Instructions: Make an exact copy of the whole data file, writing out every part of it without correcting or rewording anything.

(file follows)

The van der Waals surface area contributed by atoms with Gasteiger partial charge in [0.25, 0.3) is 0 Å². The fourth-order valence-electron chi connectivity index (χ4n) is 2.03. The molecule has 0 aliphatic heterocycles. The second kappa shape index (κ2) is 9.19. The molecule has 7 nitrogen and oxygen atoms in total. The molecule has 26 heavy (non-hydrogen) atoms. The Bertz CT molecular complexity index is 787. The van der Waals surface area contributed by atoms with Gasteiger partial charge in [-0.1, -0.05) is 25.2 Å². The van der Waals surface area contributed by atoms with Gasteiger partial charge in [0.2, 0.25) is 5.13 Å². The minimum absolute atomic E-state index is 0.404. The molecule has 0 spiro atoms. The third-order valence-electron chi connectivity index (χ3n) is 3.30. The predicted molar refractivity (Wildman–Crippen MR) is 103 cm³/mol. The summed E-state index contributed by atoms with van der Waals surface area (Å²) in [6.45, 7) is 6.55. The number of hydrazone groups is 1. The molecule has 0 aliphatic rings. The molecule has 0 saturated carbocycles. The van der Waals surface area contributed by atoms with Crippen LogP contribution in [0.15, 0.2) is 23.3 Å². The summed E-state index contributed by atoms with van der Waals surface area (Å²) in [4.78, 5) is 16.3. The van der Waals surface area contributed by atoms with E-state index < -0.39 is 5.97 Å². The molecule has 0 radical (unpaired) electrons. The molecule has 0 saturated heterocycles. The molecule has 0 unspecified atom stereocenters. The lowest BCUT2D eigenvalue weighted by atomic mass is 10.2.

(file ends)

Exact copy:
The van der Waals surface area contributed by atoms with Gasteiger partial charge in [0.25, 0.3) is 0 Å². The fourth-order valence-electron chi connectivity index (χ4n) is 2.03. The molecule has 0 aliphatic heterocycles. The second kappa shape index (κ2) is 9.19. The molecule has 7 nitrogen and oxygen atoms in total. The molecule has 26 heavy (non-hydrogen) atoms. The Bertz CT molecular complexity index is 787. The van der Waals surface area contributed by atoms with Gasteiger partial charge in [-0.1, -0.05) is 25.2 Å². The van der Waals surface area contributed by atoms with Gasteiger partial charge in [0.2, 0.25) is 5.13 Å². The minimum absolute atomic E-state index is 0.404. The molecule has 0 spiro atoms. The third-order valence-electron chi connectivity index (χ3n) is 3.30. The predicted molar refractivity (Wildman–Crippen MR) is 103 cm³/mol. The summed E-state index contributed by atoms with van der Waals surface area (Å²) in [6.45, 7) is 6.55. The number of hydrazone groups is 1. The molecule has 0 aliphatic rings. The molecule has 0 saturated carbocycles. The van der Waals surface area contributed by atoms with Crippen LogP contribution in [0.15, 0.2) is 23.3 Å². The summed E-state index contributed by atoms with van der Waals surface area (Å²) in [4.78, 5) is 16.3. The van der Waals surface area contributed by atoms with E-state index < -0.39 is 5.97 Å². The molecule has 0 radical (unpaired) electrons. The molecule has 0 saturated heterocycles. The molecule has 0 unspecified atom stereocenters. The lowest BCUT2D eigenvalue weighted by atomic mass is 10.2.